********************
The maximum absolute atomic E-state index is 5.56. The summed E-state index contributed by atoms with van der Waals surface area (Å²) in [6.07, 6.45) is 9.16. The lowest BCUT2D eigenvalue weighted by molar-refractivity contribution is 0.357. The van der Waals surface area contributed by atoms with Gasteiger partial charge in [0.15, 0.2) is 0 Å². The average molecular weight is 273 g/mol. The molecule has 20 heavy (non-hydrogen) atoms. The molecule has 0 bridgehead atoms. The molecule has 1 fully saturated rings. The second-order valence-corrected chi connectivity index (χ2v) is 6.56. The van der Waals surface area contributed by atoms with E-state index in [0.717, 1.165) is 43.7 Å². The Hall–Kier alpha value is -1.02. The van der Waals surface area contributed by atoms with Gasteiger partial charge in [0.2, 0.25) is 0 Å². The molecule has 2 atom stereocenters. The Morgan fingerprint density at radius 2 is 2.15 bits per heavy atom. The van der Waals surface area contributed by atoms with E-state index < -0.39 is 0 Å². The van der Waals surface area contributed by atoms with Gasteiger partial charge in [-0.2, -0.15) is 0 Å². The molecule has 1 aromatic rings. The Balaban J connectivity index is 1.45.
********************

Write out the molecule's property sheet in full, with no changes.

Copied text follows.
The maximum absolute atomic E-state index is 5.56. The summed E-state index contributed by atoms with van der Waals surface area (Å²) in [6.07, 6.45) is 9.16. The lowest BCUT2D eigenvalue weighted by molar-refractivity contribution is 0.357. The van der Waals surface area contributed by atoms with Gasteiger partial charge in [0.15, 0.2) is 0 Å². The average molecular weight is 273 g/mol. The molecule has 20 heavy (non-hydrogen) atoms. The molecule has 0 bridgehead atoms. The molecule has 1 fully saturated rings. The second-order valence-corrected chi connectivity index (χ2v) is 6.56. The van der Waals surface area contributed by atoms with E-state index in [0.717, 1.165) is 43.7 Å². The Hall–Kier alpha value is -1.02. The van der Waals surface area contributed by atoms with Gasteiger partial charge in [0.2, 0.25) is 0 Å². The molecule has 2 atom stereocenters. The Morgan fingerprint density at radius 2 is 2.15 bits per heavy atom. The van der Waals surface area contributed by atoms with E-state index < -0.39 is 0 Å². The van der Waals surface area contributed by atoms with Gasteiger partial charge in [-0.2, -0.15) is 0 Å². The molecule has 1 aromatic rings. The Balaban J connectivity index is 1.45.